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Top five chemicals resulting in injuries from acute chemical incidents—Hazardous Substances Emergency Events Surveillance, nine states, 1999-2008.

MMWR Supplements 2015 April 11
PROBLEM/CONDITION: The Toxic Substances Control Act Chemical Substance Inventory lists >84,000 chemicals used in commerce (http://www.epa.gov/oppt/existingchemicals/pubs/tscainventory/basic.html). With chemicals having a multitude of uses, persons are potentially at risk daily for exposure to chemicals as a result of an acute chemical incident (lasting <72 hours). Depending on the level of exposure and the type of chemical, exposure can result in morbidity and, in some cases, mortality.

REPORTING PERIOD: 1999-2008.

DESCRIPTION OF SYSTEM: The Hazardous Substances Emergency Events Surveillance (HSEES) system was operated by the Agency for Toxic Substances and Disease Registry during January 1991-September 2009 to collect data that would enable researchers to describe the public health consequences of chemical incidents and to develop activities aimed at reducing the harm from such incidents. This report identifies the top five chemicals that caused injuries in the nine states (Colorado, Iowa, Minnesota, New York, North Carolina, Oregon, Texas, Washington, and Wisconsin) that participated in HSEES during its last 10 full years of data collection (1999-2008).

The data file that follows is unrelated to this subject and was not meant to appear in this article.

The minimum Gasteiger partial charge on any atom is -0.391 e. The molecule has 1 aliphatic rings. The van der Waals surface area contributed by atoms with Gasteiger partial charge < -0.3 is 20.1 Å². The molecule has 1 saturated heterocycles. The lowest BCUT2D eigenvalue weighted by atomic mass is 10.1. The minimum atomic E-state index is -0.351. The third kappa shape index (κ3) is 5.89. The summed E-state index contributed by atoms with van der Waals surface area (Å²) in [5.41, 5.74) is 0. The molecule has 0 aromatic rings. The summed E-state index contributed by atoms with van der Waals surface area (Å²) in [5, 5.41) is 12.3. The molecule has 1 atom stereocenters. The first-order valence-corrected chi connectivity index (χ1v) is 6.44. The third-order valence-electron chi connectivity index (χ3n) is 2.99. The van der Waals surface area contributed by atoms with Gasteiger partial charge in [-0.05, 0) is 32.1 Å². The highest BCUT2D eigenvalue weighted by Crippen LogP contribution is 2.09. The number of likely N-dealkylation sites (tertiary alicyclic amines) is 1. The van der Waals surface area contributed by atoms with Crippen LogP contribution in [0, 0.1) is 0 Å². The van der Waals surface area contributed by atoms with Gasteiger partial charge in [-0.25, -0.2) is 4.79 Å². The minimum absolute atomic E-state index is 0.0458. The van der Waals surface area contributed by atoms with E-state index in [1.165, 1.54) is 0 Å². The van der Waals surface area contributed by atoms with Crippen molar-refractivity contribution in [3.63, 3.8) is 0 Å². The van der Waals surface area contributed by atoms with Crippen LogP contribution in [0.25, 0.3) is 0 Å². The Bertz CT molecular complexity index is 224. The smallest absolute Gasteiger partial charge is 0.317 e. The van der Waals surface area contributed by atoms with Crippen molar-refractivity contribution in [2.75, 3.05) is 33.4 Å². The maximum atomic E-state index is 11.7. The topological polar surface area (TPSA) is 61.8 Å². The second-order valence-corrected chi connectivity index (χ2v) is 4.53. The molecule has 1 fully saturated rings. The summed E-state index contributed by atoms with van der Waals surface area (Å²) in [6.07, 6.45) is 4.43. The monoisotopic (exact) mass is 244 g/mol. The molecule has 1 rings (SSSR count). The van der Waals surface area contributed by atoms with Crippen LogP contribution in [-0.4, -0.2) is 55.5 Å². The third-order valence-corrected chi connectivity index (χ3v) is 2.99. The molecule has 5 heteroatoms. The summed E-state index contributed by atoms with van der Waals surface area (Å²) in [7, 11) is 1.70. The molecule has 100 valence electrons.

RESULTS: Of the 57,975 incidents that were reported, 54,989 (95%) involved the release of only one chemical. The top five chemicals associated with injury were carbon monoxide (2,364), ammonia (1,153), chlorine (763), hydrochloric acid (326), and sulfuric acid (318). Carbon monoxide and ammonia by far caused the most injuries, deaths, and evacuations. Chlorine, while not in the top 10 chemicals released, was in the top five chemicals associated with injury because of its hazardous properties.

INTERPRETATION: Multiple measures can be taken to prevent injuries associated with the top five chemicals. Because many carbon monoxide releases occur in residential settings, use of carbon monoxide detectors can prevent injuries. Substituting chemicals with less lethal alternatives can result in mitigating injuries associated with ammonia. Routine maintenance of equipment and engineering controls can reduce injuries associated with chlorine and sulfuric acid, and proper chemical handling training can reduce injuries associated with hydrochloric acid. PUBLIC HEALTH IMPLICATIONS: Understanding the most frequently reported locations where carbon monoxide, ammonia, chlorine, hydrochloric acid, and sulfuric acid are released along with the most frequently reported contributing factors can help mitigate injuries associated with these releases. Prevention initiatives should focus on educating the public and workers about the dangers of these chemicals and about proper handling of these chemicals along with routine maintenance of equipment.

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